The “Tenets of the Warren Buffett Way” was examined in the book The Warren Buffett Way, written by Robert G. Hagstrom.
The tenets also appear in Hagstrom’s other book The Warren Buffett Portfolio: Mastering the Power of the Focus Investment Strategy.
This book is also one of Charlie Munger’s book recommendations, see here.
Here’s what Robert Hagstrom wrote:
With The Warren Buffett Way, I hoped to describe and codify Warren Buffett’s style of investing, so that others might benefit from understanding his approach. In that earlier book I outlined the fundamental investment tools, or tenets, by which Buffett evaluates possible purchases. These tenets are summarized in Chapter 1, page 8.
The underlying principles haven’t changed much since The Warren Buffett Way was published, in 1994 (“That’s why they call them principles,” Buffett once said), but many readers have asked for clarification about applying the tenets in today’s market.
In summary, the process of focus investing involves these actions:
• Using the tenets of the Warren Buffett Way, choose a few (ten to fifteen) outstanding companies that have achieved above-average returns in the past and that you believe have a high probability of continuing their past strong performance into the future.
• Allocate your investment funds proportionately, placing the biggest bets on the highest-probability events.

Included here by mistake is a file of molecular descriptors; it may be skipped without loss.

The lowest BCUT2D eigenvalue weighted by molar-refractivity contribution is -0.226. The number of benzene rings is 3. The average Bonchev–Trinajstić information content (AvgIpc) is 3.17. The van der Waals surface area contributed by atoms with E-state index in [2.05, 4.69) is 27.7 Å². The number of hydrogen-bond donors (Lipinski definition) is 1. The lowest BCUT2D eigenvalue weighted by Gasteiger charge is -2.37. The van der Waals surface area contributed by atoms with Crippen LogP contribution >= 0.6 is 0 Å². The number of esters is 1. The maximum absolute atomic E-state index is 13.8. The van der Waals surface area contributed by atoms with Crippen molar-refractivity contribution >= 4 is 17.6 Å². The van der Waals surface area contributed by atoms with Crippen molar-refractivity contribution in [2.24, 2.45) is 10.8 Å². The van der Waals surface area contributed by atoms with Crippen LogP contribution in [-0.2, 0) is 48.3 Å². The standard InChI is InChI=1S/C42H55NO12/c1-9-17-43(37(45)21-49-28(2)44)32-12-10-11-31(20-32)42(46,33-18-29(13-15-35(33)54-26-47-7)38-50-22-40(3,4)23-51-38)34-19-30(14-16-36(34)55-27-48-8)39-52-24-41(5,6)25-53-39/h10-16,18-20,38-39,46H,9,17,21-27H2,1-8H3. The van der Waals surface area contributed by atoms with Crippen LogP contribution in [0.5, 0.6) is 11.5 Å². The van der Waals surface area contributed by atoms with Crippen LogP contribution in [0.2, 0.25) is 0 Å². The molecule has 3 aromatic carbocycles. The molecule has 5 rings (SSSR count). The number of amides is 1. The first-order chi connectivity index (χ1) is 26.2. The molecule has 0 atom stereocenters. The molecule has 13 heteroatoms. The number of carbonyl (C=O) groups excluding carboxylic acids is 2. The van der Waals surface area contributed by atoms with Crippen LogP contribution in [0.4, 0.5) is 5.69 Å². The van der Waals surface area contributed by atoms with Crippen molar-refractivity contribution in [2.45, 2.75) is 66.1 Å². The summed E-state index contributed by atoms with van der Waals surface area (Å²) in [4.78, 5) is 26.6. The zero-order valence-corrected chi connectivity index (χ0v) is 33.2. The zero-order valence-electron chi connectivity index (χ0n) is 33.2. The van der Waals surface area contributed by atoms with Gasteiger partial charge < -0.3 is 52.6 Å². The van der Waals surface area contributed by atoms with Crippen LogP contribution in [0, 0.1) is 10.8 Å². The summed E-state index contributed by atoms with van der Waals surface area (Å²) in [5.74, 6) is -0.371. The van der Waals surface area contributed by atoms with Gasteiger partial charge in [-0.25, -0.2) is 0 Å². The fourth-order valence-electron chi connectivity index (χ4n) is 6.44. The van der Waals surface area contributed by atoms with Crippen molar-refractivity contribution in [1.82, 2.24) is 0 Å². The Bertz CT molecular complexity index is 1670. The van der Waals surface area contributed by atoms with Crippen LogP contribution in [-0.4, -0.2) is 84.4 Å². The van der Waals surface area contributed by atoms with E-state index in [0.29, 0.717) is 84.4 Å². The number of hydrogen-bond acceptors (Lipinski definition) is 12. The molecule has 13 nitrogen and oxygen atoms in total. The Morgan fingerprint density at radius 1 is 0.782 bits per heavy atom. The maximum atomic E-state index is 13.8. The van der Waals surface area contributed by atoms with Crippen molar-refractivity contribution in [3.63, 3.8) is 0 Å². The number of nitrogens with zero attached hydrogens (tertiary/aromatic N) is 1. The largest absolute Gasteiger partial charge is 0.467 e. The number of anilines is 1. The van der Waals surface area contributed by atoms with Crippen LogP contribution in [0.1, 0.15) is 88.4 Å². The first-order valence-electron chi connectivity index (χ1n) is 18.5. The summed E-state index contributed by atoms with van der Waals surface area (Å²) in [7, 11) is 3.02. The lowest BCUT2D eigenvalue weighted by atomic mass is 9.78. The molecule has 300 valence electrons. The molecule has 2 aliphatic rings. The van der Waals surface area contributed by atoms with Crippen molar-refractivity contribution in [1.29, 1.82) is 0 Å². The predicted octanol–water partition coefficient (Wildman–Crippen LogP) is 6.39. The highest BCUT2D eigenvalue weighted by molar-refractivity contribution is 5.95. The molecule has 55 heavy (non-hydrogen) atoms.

• As long as things don’t deteriorate, leave the portfolio largely intact for at least five years (longer is better), and teach yourself to ride through the bumps of price volatility with equanimity.
To learn more about each of the tenets, check out the books mentioned above.
Tenets of the Warren Buffett Way
- Is the business simple and understandable?
- Does the business have a consistent operating history?
- Does the business have favorable long-term prospects?
- Is management rational?
- Is management candid with its shareholders?
- Does management resist the institutional imperative?
- Focus on return on equity, not earnings per share.
- Calculate “owner earnings.”
- Look for companies with high profit margins.
- For every dollar retained, make sure the company has created at least one dollar of market value.
- What is the value of the business?
- Can the business be purchased at a significant discount to its value?
[EDIT] Jae here. I’ve added links to articles where I’ve written on some of the questions mentioned in the checklist above.
About the Author
The pseudonymous Hurricane Capital was Born in the 80’s, lives in Sweden with a Masters of Science in Business and Economics from Stockholm University. Got interested in value investing and devotes his free time and investing. The main goal through the Hurricane Capital blog is to learn about different investing topics, investors and business cases for investment.